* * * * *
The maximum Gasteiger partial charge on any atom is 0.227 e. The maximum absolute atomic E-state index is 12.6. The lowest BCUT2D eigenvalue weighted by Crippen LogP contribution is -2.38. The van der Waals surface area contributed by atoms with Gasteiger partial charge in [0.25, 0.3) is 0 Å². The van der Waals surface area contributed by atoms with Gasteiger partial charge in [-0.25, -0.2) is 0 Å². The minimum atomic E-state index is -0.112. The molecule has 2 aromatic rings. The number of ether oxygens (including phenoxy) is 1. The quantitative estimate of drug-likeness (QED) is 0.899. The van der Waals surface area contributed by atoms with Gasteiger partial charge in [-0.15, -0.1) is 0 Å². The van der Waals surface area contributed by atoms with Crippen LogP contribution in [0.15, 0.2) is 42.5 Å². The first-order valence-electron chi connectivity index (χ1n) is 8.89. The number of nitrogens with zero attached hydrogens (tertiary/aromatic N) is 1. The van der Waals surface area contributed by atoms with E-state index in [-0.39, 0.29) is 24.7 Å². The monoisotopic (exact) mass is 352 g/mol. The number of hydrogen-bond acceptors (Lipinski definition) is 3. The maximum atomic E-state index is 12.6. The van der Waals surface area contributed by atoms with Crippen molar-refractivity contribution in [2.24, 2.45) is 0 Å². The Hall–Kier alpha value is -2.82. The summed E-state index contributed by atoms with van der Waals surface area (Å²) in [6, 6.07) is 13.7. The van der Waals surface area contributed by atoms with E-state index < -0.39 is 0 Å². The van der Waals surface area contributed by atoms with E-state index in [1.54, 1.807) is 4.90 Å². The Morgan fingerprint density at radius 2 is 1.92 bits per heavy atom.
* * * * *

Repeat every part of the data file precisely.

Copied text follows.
The maximum Gasteiger partial charge on any atom is 0.227 e. The maximum absolute atomic E-state index is 12.6. The lowest BCUT2D eigenvalue weighted by Crippen LogP contribution is -2.38. The van der Waals surface area contributed by atoms with Gasteiger partial charge in [0.25, 0.3) is 0 Å². The van der Waals surface area contributed by atoms with Gasteiger partial charge in [-0.25, -0.2) is 0 Å². The minimum atomic E-state index is -0.112. The molecule has 2 aromatic rings. The number of ether oxygens (including phenoxy) is 1. The quantitative estimate of drug-likeness (QED) is 0.899. The van der Waals surface area contributed by atoms with Gasteiger partial charge in [-0.15, -0.1) is 0 Å². The van der Waals surface area contributed by atoms with Crippen LogP contribution in [0.15, 0.2) is 42.5 Å². The first-order valence-electron chi connectivity index (χ1n) is 8.89. The number of nitrogens with zero attached hydrogens (tertiary/aromatic N) is 1. The van der Waals surface area contributed by atoms with E-state index in [-0.39, 0.29) is 24.7 Å². The monoisotopic (exact) mass is 352 g/mol. The number of hydrogen-bond acceptors (Lipinski definition) is 3. The maximum atomic E-state index is 12.6. The van der Waals surface area contributed by atoms with Crippen molar-refractivity contribution in [2.24, 2.45) is 0 Å². The Hall–Kier alpha value is -2.82. The summed E-state index contributed by atoms with van der Waals surface area (Å²) in [6, 6.07) is 13.7. The van der Waals surface area contributed by atoms with E-state index < -0.39 is 0 Å². The van der Waals surface area contributed by atoms with E-state index in [1.54, 1.807) is 4.90 Å². The Morgan fingerprint density at radius 2 is 1.92 bits per heavy atom.